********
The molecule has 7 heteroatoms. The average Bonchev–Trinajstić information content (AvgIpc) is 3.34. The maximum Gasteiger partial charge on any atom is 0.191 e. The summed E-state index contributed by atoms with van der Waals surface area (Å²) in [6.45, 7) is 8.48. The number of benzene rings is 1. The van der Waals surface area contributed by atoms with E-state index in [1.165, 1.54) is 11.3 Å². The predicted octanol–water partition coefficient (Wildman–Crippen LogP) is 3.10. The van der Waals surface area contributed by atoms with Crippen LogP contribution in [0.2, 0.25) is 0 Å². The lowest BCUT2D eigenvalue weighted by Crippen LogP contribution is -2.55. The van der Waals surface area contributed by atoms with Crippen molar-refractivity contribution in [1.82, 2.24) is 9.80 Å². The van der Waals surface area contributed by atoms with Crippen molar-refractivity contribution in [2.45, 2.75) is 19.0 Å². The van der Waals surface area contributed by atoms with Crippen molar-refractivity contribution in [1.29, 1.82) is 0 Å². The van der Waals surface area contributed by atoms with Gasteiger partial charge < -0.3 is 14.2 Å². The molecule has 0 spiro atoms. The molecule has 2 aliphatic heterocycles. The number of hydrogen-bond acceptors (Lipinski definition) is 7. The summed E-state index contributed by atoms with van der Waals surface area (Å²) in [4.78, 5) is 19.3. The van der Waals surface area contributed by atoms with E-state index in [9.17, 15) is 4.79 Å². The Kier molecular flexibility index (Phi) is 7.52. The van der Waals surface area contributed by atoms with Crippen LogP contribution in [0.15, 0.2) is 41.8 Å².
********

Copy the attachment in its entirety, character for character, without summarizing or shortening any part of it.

The molecule has 7 heteroatoms. The average Bonchev–Trinajstić information content (AvgIpc) is 3.34. The maximum Gasteiger partial charge on any atom is 0.191 e. The summed E-state index contributed by atoms with van der Waals surface area (Å²) in [6.45, 7) is 8.48. The number of benzene rings is 1. The van der Waals surface area contributed by atoms with E-state index in [1.165, 1.54) is 11.3 Å². The predicted octanol–water partition coefficient (Wildman–Crippen LogP) is 3.10. The van der Waals surface area contributed by atoms with Crippen LogP contribution in [0.2, 0.25) is 0 Å². The lowest BCUT2D eigenvalue weighted by Crippen LogP contribution is -2.55. The van der Waals surface area contributed by atoms with Crippen molar-refractivity contribution in [1.82, 2.24) is 9.80 Å². The van der Waals surface area contributed by atoms with Crippen molar-refractivity contribution in [2.45, 2.75) is 19.0 Å². The van der Waals surface area contributed by atoms with Crippen molar-refractivity contribution in [1.29, 1.82) is 0 Å². The van der Waals surface area contributed by atoms with Gasteiger partial charge < -0.3 is 14.2 Å². The molecule has 0 spiro atoms. The molecule has 2 aliphatic heterocycles. The number of hydrogen-bond acceptors (Lipinski definition) is 7. The summed E-state index contributed by atoms with van der Waals surface area (Å²) in [4.78, 5) is 19.3. The van der Waals surface area contributed by atoms with E-state index in [9.17, 15) is 4.79 Å². The Kier molecular flexibility index (Phi) is 7.52. The van der Waals surface area contributed by atoms with Crippen LogP contribution in [0.15, 0.2) is 41.8 Å².